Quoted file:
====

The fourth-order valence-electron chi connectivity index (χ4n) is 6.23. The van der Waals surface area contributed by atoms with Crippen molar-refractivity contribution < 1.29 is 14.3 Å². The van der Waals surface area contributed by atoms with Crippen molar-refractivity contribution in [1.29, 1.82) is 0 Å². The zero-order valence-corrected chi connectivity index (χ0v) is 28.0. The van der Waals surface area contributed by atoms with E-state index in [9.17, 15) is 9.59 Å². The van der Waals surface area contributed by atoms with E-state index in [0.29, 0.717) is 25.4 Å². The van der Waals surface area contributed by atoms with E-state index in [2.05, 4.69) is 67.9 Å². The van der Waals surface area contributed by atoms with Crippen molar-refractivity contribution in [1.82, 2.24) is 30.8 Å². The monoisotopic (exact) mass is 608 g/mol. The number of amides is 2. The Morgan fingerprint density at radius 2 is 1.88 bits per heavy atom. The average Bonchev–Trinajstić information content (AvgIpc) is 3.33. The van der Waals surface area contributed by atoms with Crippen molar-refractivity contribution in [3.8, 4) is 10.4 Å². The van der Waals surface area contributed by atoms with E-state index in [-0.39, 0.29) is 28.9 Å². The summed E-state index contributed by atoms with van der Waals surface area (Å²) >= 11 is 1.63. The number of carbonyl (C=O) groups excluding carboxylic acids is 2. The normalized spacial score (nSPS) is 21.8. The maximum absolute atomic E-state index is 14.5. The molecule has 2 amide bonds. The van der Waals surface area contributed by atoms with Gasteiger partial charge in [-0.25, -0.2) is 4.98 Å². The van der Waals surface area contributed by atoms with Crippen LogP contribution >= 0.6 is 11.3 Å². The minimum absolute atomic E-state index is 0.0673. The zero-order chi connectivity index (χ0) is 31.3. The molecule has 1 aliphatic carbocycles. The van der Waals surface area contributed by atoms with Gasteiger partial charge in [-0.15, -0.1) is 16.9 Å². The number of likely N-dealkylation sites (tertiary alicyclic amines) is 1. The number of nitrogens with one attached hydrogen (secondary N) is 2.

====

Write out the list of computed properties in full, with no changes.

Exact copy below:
The fourth-order valence-electron chi connectivity index (χ4n) is 6.23. The van der Waals surface area contributed by atoms with Crippen molar-refractivity contribution < 1.29 is 14.3 Å². The van der Waals surface area contributed by atoms with Crippen molar-refractivity contribution in [1.29, 1.82) is 0 Å². The zero-order valence-corrected chi connectivity index (χ0v) is 28.0. The van der Waals surface area contributed by atoms with E-state index in [9.17, 15) is 9.59 Å². The van der Waals surface area contributed by atoms with E-state index in [0.29, 0.717) is 25.4 Å². The van der Waals surface area contributed by atoms with E-state index in [2.05, 4.69) is 67.9 Å². The van der Waals surface area contributed by atoms with Crippen molar-refractivity contribution in [1.82, 2.24) is 30.8 Å². The monoisotopic (exact) mass is 608 g/mol. The number of amides is 2. The Morgan fingerprint density at radius 2 is 1.88 bits per heavy atom. The average Bonchev–Trinajstić information content (AvgIpc) is 3.33. The van der Waals surface area contributed by atoms with Crippen molar-refractivity contribution in [3.8, 4) is 10.4 Å². The van der Waals surface area contributed by atoms with E-state index in [-0.39, 0.29) is 28.9 Å². The summed E-state index contributed by atoms with van der Waals surface area (Å²) >= 11 is 1.63. The number of carbonyl (C=O) groups excluding carboxylic acids is 2. The normalized spacial score (nSPS) is 21.8. The maximum absolute atomic E-state index is 14.5. The molecule has 2 amide bonds. The van der Waals surface area contributed by atoms with Gasteiger partial charge in [-0.25, -0.2) is 4.98 Å². The van der Waals surface area contributed by atoms with Crippen LogP contribution >= 0.6 is 11.3 Å². The minimum absolute atomic E-state index is 0.0673. The zero-order chi connectivity index (χ0) is 31.3. The molecule has 1 aliphatic carbocycles. The van der Waals surface area contributed by atoms with Gasteiger partial charge in [-0.15, -0.1) is 16.9 Å². The number of likely N-dealkylation sites (tertiary alicyclic amines) is 1. The number of nitrogens with one attached hydrogen (secondary N) is 2.